Two separate controls regulate chromosome copying in yeast

October 22, 2001

The crucial job of ensuring that just one copy of a genome gets made during cell division turns out to be shared by two independent "controllers," researchers from Johns Hopkins School of Medicine report in the Oct. 23 issue of the Proceedings of the National Academy of Sciences.

In experiments with yeast cells, the scientists discovered that if the two controller proteins remain in the cell then copying continues abnormally. Normally, the proteins are destroyed after a single copy, or replication, of the DNA is made.

"We knew these proteins were required for DNA replication and that they normally went away after one DNA copy was made, but we didn't know whether their disappearance was important for controlling the duplication of the genome," says Thomas Kelly, M.D., Ph.D., professor and director of molecular biology and genetics and director of the Institute for Basic Biomedical Sciences. "Now we know that DNA replication ceases because these two proteins are destroyed."

Understanding this complex and tightly regulated process may help clarify what goes wrong in cancer cells, say the researchers. The yeast used in the experiment (Schizosaccharomyces pombe) divides by splitting into two new cells, each with a copy of the organism's entire genome, in a process very similar to that of human cells.

"In human cells, for reasons still largely unknown, some cells ultimately acquire enough genetic mutations to cause cancer, despite having different ways to prevent, find and fix problems in the genome," says Mark Frattini, M.D., Ph.D., a postdoctoral fellow in the department of medical oncology and the department of molecular biology and genetics, which is part of the school's Institute for Basic Biomedical Sciences. "We can't yet link these two controller proteins in yeast or their human counterparts to cancer, but we do have a new genome control pathway to examine."

In the yeast, one controller, the Cdc18 protein, helps build machinery that copies DNA, and the other, Cdt1, helps start that machine. The levels of both proteins normally rise before DNA replication and fall once it's completed.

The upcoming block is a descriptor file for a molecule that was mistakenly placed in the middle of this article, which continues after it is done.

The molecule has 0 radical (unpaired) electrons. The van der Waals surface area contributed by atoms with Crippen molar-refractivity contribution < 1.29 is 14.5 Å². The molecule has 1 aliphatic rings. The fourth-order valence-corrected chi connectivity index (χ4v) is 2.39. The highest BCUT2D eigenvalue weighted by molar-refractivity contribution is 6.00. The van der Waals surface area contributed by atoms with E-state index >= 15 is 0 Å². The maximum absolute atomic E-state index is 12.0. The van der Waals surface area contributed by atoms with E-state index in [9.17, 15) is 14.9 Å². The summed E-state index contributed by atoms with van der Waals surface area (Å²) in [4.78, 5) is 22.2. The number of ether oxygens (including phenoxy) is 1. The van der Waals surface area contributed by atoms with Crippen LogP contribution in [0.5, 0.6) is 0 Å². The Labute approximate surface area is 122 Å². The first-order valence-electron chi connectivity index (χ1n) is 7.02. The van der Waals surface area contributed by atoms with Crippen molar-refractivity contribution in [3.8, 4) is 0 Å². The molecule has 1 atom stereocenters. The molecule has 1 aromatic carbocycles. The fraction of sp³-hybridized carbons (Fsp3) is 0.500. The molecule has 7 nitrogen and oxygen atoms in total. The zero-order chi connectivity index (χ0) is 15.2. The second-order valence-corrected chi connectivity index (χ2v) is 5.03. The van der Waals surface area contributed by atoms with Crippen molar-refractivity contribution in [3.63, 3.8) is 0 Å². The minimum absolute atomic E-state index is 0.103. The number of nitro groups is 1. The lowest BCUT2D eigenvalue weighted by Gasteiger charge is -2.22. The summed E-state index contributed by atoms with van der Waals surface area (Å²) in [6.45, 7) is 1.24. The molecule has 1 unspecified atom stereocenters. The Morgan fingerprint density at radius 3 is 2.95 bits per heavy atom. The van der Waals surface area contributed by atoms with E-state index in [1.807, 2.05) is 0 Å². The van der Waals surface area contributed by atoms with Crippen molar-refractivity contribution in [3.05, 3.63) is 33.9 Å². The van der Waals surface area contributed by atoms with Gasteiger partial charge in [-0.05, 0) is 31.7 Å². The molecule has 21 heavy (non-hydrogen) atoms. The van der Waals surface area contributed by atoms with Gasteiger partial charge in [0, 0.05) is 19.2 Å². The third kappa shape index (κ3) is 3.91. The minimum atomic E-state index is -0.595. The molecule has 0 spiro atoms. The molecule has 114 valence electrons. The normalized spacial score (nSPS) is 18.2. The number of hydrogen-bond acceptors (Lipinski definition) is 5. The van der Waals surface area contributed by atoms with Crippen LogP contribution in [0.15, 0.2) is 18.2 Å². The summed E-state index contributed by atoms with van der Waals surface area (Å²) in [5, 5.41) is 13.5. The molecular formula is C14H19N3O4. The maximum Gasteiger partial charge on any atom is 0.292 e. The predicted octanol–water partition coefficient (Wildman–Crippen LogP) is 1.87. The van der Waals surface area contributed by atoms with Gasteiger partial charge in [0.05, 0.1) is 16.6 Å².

By disrupting the yeasts' ability to regulate the levels of Cdc18 and Cdt1, the Hopkins scientists proved that the normal destruction of the two proteins restricts DNA replication to a single copy. In cells with mutant Cdc18 and Cdt1 whose levels never drop, DNA replication keeps going.

"Having two proteins offers redundant protection against making extra copies of DNA, which helps maintain the integrity of the genome for subsequent generations of cells," says Frattini.

The scientists used a version of the gene for Cdc18 that would produce normal amounts of an altered protein that could not be marked for destruction, but which would otherwise function normally. In the case of Cdt1, the scientists created two new versions of the gene, both of which were controlled by an "on switch" that the researchers, but not the cell, could manipulate.

The mutations worked as expected: the levels of Cdc18 and the Cdt1 proteins no longer varied normally. Cdc18 levels increased when the cell began constructing the DNA copier, as normal, but then remained high. And all cells produced Cdt1, regardless of their point in cell division.

The amount of DNA in the cells reflected the changes' effects on the DNA copier. Many cells with the mutant Cdc18 and Cdt1 contained as much as two to four times the amount of DNA they should have, says Frattini. Cells with just one of the proteins altered were normal.

Other researchers have found that very large amounts of indestructible Cdc18 could lead to extra replication of DNA in the yeast, but Hopkins' experiments show that if protein levels are closer to normal, both Cdc18 and Cdt1 are required to continue DNA copying.